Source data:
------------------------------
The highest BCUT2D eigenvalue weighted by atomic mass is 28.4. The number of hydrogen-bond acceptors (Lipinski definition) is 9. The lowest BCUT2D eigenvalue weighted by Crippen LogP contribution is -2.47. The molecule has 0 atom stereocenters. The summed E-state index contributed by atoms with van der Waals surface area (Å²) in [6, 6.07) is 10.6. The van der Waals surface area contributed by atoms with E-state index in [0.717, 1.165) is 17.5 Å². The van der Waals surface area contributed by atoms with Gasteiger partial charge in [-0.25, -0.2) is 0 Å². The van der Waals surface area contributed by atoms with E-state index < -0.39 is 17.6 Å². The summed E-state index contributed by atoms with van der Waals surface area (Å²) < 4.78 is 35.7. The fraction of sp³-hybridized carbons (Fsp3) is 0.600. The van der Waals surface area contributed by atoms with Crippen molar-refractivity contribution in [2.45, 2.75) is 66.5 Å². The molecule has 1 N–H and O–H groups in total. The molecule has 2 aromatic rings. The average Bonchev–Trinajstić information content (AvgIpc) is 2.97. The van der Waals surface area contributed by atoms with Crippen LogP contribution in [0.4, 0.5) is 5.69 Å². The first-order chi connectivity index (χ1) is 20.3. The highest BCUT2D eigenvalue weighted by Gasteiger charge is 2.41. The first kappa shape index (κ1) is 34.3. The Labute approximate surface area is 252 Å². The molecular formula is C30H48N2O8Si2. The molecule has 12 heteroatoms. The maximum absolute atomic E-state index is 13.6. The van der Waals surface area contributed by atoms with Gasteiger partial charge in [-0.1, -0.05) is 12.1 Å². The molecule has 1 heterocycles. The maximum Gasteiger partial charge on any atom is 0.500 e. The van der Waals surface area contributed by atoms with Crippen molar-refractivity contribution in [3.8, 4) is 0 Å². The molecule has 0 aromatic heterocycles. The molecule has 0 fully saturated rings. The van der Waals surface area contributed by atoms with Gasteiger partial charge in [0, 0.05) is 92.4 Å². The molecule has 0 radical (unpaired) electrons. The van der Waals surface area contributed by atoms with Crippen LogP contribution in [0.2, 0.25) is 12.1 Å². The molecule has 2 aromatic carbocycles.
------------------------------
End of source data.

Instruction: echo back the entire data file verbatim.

The highest BCUT2D eigenvalue weighted by atomic mass is 28.4. The number of hydrogen-bond acceptors (Lipinski definition) is 9. The lowest BCUT2D eigenvalue weighted by Crippen LogP contribution is -2.47. The molecule has 0 atom stereocenters. The summed E-state index contributed by atoms with van der Waals surface area (Å²) in [6, 6.07) is 10.6. The van der Waals surface area contributed by atoms with E-state index in [0.717, 1.165) is 17.5 Å². The van der Waals surface area contributed by atoms with Gasteiger partial charge in [-0.25, -0.2) is 0 Å². The van der Waals surface area contributed by atoms with E-state index < -0.39 is 17.6 Å². The summed E-state index contributed by atoms with van der Waals surface area (Å²) < 4.78 is 35.7. The fraction of sp³-hybridized carbons (Fsp3) is 0.600. The van der Waals surface area contributed by atoms with Crippen molar-refractivity contribution in [2.45, 2.75) is 66.5 Å². The molecule has 1 N–H and O–H groups in total. The molecule has 2 aromatic rings. The average Bonchev–Trinajstić information content (AvgIpc) is 2.97. The van der Waals surface area contributed by atoms with Crippen LogP contribution in [0.4, 0.5) is 5.69 Å². The first-order chi connectivity index (χ1) is 20.3. The highest BCUT2D eigenvalue weighted by Gasteiger charge is 2.41. The first kappa shape index (κ1) is 34.3. The Labute approximate surface area is 252 Å². The molecular formula is C30H48N2O8Si2. The molecule has 12 heteroatoms. The maximum absolute atomic E-state index is 13.6. The van der Waals surface area contributed by atoms with Gasteiger partial charge in [-0.1, -0.05) is 12.1 Å². The molecule has 1 heterocycles. The maximum Gasteiger partial charge on any atom is 0.500 e. The van der Waals surface area contributed by atoms with Crippen molar-refractivity contribution in [3.8, 4) is 0 Å². The molecule has 0 aromatic heterocycles. The molecule has 0 fully saturated rings. The van der Waals surface area contributed by atoms with Gasteiger partial charge in [0, 0.05) is 92.4 Å². The molecule has 0 radical (unpaired) electrons. The van der Waals surface area contributed by atoms with Crippen LogP contribution in [0.2, 0.25) is 12.1 Å². The molecule has 2 aromatic carbocycles.